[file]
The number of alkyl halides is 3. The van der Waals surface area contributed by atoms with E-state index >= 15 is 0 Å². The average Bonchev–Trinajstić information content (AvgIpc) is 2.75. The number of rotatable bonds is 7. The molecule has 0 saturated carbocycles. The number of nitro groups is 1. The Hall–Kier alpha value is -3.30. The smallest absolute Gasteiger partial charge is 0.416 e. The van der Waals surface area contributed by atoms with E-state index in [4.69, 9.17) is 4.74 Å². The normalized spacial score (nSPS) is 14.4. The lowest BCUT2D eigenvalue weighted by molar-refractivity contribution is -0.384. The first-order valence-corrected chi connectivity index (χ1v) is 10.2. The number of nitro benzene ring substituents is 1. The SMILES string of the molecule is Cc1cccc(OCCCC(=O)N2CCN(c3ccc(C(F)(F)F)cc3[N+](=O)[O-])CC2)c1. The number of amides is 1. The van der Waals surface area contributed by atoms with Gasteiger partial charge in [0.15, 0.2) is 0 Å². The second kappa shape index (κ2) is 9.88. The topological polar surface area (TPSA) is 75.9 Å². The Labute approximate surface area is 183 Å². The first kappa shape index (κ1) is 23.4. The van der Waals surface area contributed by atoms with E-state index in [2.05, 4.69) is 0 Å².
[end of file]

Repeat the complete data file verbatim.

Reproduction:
The number of alkyl halides is 3. The van der Waals surface area contributed by atoms with E-state index >= 15 is 0 Å². The average Bonchev–Trinajstić information content (AvgIpc) is 2.75. The number of rotatable bonds is 7. The molecule has 0 saturated carbocycles. The number of nitro groups is 1. The Hall–Kier alpha value is -3.30. The smallest absolute Gasteiger partial charge is 0.416 e. The van der Waals surface area contributed by atoms with E-state index in [4.69, 9.17) is 4.74 Å². The normalized spacial score (nSPS) is 14.4. The lowest BCUT2D eigenvalue weighted by molar-refractivity contribution is -0.384. The first-order valence-corrected chi connectivity index (χ1v) is 10.2. The number of nitro benzene ring substituents is 1. The SMILES string of the molecule is Cc1cccc(OCCCC(=O)N2CCN(c3ccc(C(F)(F)F)cc3[N+](=O)[O-])CC2)c1. The number of amides is 1. The van der Waals surface area contributed by atoms with Gasteiger partial charge in [0.15, 0.2) is 0 Å². The second kappa shape index (κ2) is 9.88. The topological polar surface area (TPSA) is 75.9 Å². The Labute approximate surface area is 183 Å². The first kappa shape index (κ1) is 23.4. The van der Waals surface area contributed by atoms with E-state index in [2.05, 4.69) is 0 Å².